Monday, March 14, 2016

God as Fire

As a layman in the pews, I often find myself wondering why the clergy do not preach more often on the symbolic meaning of the rites, gestures, and objects of the liturgy, not to mention the texts (especially the Propers of the Mass — in those fortunate places that utilize the Propers). Since the liturgy is the most obvious common object of perception and meditation for everyone present, it seems both useful and decorous to preach in such a way that the faithful may be led into a deeper understanding of what they are seeing and doing. Admittedly, this could get heavy-handed and risk didactic overload, but at least some of the content of a given liturgy could be brought in — I’m referring here not to the readings, which are what get the lion’s share of attention, but the other elements of the liturgy that take place around the readings, as it were. A sign that this is fair game can be seen in the remarkable amount of patristic and medieval preaching that concerns itself with unpacking the meaning of the liturgy for the faithful.

A good opportunity is rapidly approaching: I refer to the great Easter Vigil with its kindling of the new fire and the lighting of the Paschal candle. We have probably all heard some reference in homilies to fire and light, but it seems to get stuck in generalities, which have the effectiveness of clichés. Why not follow in the footsteps of St. Thomas Aquinas and ponder the deep symbolism behind fire — particularly, the reasons why God Himself is compared with fire? In his Scripture commentaries, the Angelic Doctor frequently comments on why God and His action are compared with fire.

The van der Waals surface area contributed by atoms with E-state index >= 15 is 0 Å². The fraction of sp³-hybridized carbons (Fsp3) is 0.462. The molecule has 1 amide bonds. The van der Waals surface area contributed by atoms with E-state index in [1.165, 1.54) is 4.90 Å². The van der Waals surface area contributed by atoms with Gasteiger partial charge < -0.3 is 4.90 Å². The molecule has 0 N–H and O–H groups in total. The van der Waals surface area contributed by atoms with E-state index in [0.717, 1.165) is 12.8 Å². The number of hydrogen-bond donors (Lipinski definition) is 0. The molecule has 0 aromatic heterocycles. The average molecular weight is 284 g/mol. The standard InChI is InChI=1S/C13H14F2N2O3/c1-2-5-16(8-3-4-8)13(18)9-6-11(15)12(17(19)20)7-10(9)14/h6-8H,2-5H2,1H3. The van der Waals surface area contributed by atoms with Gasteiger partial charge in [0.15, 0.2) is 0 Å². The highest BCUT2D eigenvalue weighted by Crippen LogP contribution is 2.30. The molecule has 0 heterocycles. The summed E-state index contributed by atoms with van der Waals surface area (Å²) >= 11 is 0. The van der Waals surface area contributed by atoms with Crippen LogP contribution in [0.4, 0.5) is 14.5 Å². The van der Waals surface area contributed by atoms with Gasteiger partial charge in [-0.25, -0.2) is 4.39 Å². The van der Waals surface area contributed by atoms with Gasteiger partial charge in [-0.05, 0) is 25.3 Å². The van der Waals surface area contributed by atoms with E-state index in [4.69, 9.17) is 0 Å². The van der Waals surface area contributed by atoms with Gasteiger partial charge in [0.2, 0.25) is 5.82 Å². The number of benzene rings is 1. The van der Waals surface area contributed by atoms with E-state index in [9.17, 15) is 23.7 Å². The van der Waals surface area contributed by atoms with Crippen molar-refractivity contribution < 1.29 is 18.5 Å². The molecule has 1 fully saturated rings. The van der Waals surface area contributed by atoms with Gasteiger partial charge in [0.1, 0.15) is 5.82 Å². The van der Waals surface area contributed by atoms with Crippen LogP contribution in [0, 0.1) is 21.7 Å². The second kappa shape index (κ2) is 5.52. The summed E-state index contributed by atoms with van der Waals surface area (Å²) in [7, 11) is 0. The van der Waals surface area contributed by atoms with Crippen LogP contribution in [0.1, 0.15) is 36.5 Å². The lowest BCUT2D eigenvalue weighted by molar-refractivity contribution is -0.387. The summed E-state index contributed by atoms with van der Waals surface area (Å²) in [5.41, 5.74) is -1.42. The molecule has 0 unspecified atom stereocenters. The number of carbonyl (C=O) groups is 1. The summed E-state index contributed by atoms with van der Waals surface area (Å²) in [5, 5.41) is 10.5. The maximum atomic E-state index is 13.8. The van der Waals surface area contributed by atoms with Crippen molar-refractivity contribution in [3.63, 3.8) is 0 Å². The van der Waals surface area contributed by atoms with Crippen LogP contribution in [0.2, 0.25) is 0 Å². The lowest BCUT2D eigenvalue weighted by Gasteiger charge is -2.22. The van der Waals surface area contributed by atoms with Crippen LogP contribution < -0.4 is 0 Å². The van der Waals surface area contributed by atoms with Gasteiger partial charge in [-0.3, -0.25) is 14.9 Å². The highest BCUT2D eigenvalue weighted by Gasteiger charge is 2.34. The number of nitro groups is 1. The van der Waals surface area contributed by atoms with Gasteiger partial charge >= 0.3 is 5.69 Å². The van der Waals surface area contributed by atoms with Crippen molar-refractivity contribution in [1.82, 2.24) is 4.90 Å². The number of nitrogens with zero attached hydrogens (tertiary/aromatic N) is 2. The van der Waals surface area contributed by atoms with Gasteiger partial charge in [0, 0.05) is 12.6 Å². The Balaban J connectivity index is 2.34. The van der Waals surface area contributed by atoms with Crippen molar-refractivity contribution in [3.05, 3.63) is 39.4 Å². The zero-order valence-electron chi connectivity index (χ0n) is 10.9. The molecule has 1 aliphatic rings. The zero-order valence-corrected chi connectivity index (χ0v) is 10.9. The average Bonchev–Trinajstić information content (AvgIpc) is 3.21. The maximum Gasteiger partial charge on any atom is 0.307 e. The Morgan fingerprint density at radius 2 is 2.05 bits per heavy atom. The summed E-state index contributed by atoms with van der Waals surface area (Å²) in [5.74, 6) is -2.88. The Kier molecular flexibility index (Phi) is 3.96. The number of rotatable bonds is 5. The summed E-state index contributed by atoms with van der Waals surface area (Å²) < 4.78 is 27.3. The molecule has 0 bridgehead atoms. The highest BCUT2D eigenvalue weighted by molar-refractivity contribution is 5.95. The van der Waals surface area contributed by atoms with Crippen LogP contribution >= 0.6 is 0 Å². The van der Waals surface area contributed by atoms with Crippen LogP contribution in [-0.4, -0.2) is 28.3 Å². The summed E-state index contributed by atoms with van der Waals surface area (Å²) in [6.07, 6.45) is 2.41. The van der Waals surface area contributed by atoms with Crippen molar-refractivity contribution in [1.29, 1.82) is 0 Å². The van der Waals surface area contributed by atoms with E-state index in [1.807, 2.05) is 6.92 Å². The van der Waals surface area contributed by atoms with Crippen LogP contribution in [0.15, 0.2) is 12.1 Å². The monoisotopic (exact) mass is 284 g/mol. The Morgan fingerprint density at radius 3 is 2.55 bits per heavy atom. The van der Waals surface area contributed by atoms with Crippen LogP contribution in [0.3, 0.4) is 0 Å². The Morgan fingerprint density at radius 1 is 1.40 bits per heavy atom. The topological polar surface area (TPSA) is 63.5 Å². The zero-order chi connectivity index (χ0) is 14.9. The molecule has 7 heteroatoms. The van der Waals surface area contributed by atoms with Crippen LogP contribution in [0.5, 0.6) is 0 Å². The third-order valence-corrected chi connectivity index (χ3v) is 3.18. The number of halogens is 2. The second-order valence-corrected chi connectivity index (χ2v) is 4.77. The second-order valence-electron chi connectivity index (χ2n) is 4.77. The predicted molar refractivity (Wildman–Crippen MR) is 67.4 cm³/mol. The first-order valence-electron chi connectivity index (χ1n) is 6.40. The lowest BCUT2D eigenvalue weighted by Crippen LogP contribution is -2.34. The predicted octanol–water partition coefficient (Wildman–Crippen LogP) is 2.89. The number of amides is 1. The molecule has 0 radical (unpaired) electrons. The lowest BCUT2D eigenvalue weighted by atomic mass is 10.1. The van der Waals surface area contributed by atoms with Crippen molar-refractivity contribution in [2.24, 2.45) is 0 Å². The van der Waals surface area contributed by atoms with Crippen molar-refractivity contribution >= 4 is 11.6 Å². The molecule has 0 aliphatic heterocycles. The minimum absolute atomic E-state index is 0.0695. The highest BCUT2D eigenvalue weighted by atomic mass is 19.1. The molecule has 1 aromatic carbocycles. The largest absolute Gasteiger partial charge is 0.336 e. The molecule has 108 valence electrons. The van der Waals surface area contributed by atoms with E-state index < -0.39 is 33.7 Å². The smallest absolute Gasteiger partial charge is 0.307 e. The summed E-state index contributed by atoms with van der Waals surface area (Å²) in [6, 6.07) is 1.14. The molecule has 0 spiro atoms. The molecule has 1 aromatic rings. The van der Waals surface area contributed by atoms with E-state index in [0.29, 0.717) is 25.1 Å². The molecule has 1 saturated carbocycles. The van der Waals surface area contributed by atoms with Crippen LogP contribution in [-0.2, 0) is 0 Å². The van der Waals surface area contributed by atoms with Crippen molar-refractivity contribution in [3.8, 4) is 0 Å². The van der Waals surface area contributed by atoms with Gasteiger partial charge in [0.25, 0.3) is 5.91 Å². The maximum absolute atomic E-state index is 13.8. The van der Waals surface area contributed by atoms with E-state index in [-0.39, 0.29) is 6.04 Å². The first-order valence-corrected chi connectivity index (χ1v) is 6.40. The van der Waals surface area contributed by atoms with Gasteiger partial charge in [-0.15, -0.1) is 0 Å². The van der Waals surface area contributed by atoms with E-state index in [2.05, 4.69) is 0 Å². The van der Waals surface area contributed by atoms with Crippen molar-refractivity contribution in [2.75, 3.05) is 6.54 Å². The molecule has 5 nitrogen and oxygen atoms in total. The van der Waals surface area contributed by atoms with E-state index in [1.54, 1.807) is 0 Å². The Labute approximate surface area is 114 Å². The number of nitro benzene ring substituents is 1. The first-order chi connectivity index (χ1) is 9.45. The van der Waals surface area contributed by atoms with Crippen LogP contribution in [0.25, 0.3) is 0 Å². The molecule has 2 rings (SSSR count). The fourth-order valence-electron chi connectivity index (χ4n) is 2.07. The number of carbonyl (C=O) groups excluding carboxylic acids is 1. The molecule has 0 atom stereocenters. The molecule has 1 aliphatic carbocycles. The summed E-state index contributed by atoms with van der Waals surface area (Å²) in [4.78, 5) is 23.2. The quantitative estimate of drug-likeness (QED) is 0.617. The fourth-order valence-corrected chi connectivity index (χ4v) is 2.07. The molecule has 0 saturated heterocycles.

• At Super Isaiam 33, three reasons are given: fire purges, sets other things aflame, and condemns.
  • At Super Hebraeos 12, lec. 5, where fire is said to have, among sensible things, more nobility, more brightness, more activity, more altitude, and more purifying and consuming power.
  • At Super Isaiam 30, five reasons are given for symbolizing charity as fire: it illuminates, boils up or heats [exestuat], turns things towards itself, makes one ready to act, and draws upwards.
  • Super Ieremiam 5 gives five reasons why the word of the Lord is said to be a fire: it illuminates, sets aflame, penetrates, melts, and consumes the disobedient. 
Such descriptions of fire frequently parallel Thomas’s discussions of the effects of love. For example, in both Scriptum super Sent. III.27.1.1 ad 4 and Summa theologiae I-II.28.5, Thomas speaks of the way in which intense love causes fervor or burning, how it melts or “liquifies” the heart, and how it makes the lover penetrate into the inmost recesses of the beloved. This, indeed, is why extasis or ecstasy (for Aquinas, one of the many effects of love) is so aptly compared with fire, which seems to be ever rising up above itself and disappearing into the air, always tending outwards and upwards. Thomas charmingly notes that it is the custom of lovers to be unable to keep their love silent, but it bursts forth from them because its flames cannot be contained under their breast.[1] And elsewhere: “Burning comes from an abundance of heat; hence the Spirit is called burning, because, owing to an abundance of divine love, the whole man burns up into God.”[2]